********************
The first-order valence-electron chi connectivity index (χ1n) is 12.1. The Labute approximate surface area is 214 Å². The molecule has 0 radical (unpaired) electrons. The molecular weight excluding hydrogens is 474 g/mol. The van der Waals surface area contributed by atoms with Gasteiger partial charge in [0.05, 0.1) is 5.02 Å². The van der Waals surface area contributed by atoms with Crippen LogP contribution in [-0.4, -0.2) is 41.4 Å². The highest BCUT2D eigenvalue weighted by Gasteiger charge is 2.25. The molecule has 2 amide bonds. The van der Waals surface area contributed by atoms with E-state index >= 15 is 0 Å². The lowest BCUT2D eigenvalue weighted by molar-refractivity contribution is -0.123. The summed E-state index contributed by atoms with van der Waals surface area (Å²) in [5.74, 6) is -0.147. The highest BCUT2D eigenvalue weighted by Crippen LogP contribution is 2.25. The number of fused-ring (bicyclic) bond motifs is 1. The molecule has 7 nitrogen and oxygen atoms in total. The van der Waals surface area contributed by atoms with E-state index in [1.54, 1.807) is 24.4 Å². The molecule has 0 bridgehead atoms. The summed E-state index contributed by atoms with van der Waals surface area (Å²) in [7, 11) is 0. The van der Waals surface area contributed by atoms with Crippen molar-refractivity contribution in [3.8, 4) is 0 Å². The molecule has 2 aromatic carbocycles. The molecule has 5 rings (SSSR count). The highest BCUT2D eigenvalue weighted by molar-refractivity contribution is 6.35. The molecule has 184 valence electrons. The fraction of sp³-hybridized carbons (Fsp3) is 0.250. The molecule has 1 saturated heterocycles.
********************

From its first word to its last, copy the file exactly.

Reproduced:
The first-order valence-electron chi connectivity index (χ1n) is 12.1. The Labute approximate surface area is 214 Å². The molecule has 0 radical (unpaired) electrons. The molecular weight excluding hydrogens is 474 g/mol. The van der Waals surface area contributed by atoms with Gasteiger partial charge in [0.05, 0.1) is 5.02 Å². The van der Waals surface area contributed by atoms with Crippen LogP contribution in [-0.4, -0.2) is 41.4 Å². The highest BCUT2D eigenvalue weighted by Gasteiger charge is 2.25. The molecule has 2 amide bonds. The van der Waals surface area contributed by atoms with E-state index >= 15 is 0 Å². The lowest BCUT2D eigenvalue weighted by molar-refractivity contribution is -0.123. The summed E-state index contributed by atoms with van der Waals surface area (Å²) in [5.74, 6) is -0.147. The highest BCUT2D eigenvalue weighted by Crippen LogP contribution is 2.25. The number of fused-ring (bicyclic) bond motifs is 1. The molecule has 7 nitrogen and oxygen atoms in total. The van der Waals surface area contributed by atoms with E-state index in [1.54, 1.807) is 24.4 Å². The molecule has 0 bridgehead atoms. The summed E-state index contributed by atoms with van der Waals surface area (Å²) in [7, 11) is 0. The van der Waals surface area contributed by atoms with Crippen molar-refractivity contribution in [3.8, 4) is 0 Å². The molecule has 2 aromatic carbocycles. The molecule has 5 rings (SSSR count). The highest BCUT2D eigenvalue weighted by molar-refractivity contribution is 6.35. The molecule has 184 valence electrons. The fraction of sp³-hybridized carbons (Fsp3) is 0.250. The molecule has 1 saturated heterocycles.